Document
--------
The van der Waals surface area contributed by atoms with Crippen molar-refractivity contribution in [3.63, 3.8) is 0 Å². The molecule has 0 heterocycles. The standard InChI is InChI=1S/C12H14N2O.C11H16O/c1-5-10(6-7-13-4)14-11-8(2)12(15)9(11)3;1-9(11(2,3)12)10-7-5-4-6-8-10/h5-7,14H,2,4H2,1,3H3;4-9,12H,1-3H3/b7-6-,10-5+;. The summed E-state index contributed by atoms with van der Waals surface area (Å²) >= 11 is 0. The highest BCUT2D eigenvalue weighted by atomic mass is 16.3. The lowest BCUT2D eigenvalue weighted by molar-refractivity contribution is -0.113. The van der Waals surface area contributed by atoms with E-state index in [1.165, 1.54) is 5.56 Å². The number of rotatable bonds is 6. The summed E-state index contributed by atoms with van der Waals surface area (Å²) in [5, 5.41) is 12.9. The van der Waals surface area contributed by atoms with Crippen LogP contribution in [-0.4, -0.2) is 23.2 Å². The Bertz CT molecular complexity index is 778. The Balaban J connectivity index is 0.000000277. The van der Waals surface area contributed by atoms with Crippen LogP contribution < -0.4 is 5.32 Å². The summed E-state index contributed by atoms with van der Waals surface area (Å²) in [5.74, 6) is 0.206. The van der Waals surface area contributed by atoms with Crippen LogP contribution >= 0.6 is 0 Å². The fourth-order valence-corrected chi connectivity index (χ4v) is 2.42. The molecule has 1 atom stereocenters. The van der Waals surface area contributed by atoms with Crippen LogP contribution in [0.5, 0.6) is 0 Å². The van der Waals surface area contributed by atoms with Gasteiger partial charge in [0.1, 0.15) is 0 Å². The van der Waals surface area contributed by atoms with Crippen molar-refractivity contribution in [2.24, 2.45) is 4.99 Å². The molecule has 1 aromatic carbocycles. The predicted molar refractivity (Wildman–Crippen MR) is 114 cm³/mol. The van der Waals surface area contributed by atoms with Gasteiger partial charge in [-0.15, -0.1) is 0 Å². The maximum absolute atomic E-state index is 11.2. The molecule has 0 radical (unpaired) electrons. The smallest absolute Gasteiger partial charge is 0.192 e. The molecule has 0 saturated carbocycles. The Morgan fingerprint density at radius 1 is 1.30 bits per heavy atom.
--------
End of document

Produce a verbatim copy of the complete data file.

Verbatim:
The van der Waals surface area contributed by atoms with Crippen molar-refractivity contribution in [3.63, 3.8) is 0 Å². The molecule has 0 heterocycles. The standard InChI is InChI=1S/C12H14N2O.C11H16O/c1-5-10(6-7-13-4)14-11-8(2)12(15)9(11)3;1-9(11(2,3)12)10-7-5-4-6-8-10/h5-7,14H,2,4H2,1,3H3;4-9,12H,1-3H3/b7-6-,10-5+;. The summed E-state index contributed by atoms with van der Waals surface area (Å²) >= 11 is 0. The highest BCUT2D eigenvalue weighted by atomic mass is 16.3. The lowest BCUT2D eigenvalue weighted by molar-refractivity contribution is -0.113. The van der Waals surface area contributed by atoms with E-state index in [1.165, 1.54) is 5.56 Å². The number of rotatable bonds is 6. The summed E-state index contributed by atoms with van der Waals surface area (Å²) in [5, 5.41) is 12.9. The van der Waals surface area contributed by atoms with Crippen LogP contribution in [-0.4, -0.2) is 23.2 Å². The Bertz CT molecular complexity index is 778. The Balaban J connectivity index is 0.000000277. The van der Waals surface area contributed by atoms with Crippen LogP contribution < -0.4 is 5.32 Å². The summed E-state index contributed by atoms with van der Waals surface area (Å²) in [5.74, 6) is 0.206. The van der Waals surface area contributed by atoms with Crippen LogP contribution >= 0.6 is 0 Å². The fourth-order valence-corrected chi connectivity index (χ4v) is 2.42. The molecule has 1 atom stereocenters. The van der Waals surface area contributed by atoms with Crippen LogP contribution in [0.5, 0.6) is 0 Å². The van der Waals surface area contributed by atoms with Gasteiger partial charge in [0.1, 0.15) is 0 Å². The van der Waals surface area contributed by atoms with Crippen molar-refractivity contribution in [2.24, 2.45) is 4.99 Å². The molecule has 1 aromatic carbocycles. The predicted molar refractivity (Wildman–Crippen MR) is 114 cm³/mol. The van der Waals surface area contributed by atoms with Gasteiger partial charge in [-0.15, -0.1) is 0 Å². The maximum absolute atomic E-state index is 11.2. The molecule has 0 radical (unpaired) electrons. The smallest absolute Gasteiger partial charge is 0.192 e. The molecule has 0 saturated carbocycles. The Morgan fingerprint density at radius 1 is 1.30 bits per heavy atom.